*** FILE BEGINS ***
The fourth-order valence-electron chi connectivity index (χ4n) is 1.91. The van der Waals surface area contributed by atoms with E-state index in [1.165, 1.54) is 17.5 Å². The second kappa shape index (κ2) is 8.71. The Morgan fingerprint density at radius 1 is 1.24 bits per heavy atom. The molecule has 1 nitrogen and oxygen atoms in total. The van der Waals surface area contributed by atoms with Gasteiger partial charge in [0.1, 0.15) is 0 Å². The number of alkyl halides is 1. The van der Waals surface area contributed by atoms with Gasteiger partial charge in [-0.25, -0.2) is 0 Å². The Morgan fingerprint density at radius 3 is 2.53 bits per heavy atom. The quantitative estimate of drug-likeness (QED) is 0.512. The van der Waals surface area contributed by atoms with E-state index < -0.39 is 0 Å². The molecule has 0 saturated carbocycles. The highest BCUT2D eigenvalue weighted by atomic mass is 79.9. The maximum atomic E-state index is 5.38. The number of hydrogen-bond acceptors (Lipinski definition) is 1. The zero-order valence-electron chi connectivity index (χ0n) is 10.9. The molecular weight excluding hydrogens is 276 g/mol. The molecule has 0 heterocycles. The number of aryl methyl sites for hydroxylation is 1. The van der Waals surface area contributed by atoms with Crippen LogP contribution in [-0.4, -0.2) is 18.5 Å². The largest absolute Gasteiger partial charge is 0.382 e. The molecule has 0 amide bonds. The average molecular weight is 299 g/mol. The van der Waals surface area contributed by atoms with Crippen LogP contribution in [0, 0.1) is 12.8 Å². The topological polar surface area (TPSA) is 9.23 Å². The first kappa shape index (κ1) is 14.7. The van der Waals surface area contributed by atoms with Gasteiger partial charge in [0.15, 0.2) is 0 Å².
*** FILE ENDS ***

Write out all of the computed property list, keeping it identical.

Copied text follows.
The fourth-order valence-electron chi connectivity index (χ4n) is 1.91. The van der Waals surface area contributed by atoms with E-state index in [1.165, 1.54) is 17.5 Å². The second kappa shape index (κ2) is 8.71. The Morgan fingerprint density at radius 1 is 1.24 bits per heavy atom. The molecule has 1 nitrogen and oxygen atoms in total. The van der Waals surface area contributed by atoms with Gasteiger partial charge in [0.1, 0.15) is 0 Å². The number of alkyl halides is 1. The van der Waals surface area contributed by atoms with Gasteiger partial charge in [-0.25, -0.2) is 0 Å². The Morgan fingerprint density at radius 3 is 2.53 bits per heavy atom. The quantitative estimate of drug-likeness (QED) is 0.512. The van der Waals surface area contributed by atoms with E-state index < -0.39 is 0 Å². The molecule has 0 saturated carbocycles. The highest BCUT2D eigenvalue weighted by atomic mass is 79.9. The maximum atomic E-state index is 5.38. The number of hydrogen-bond acceptors (Lipinski definition) is 1. The zero-order valence-electron chi connectivity index (χ0n) is 10.9. The molecular weight excluding hydrogens is 276 g/mol. The molecule has 0 heterocycles. The number of aryl methyl sites for hydroxylation is 1. The van der Waals surface area contributed by atoms with Crippen LogP contribution in [-0.4, -0.2) is 18.5 Å². The largest absolute Gasteiger partial charge is 0.382 e. The molecule has 0 amide bonds. The average molecular weight is 299 g/mol. The van der Waals surface area contributed by atoms with Crippen LogP contribution in [0, 0.1) is 12.8 Å². The topological polar surface area (TPSA) is 9.23 Å². The first kappa shape index (κ1) is 14.7. The van der Waals surface area contributed by atoms with Gasteiger partial charge in [0.15, 0.2) is 0 Å².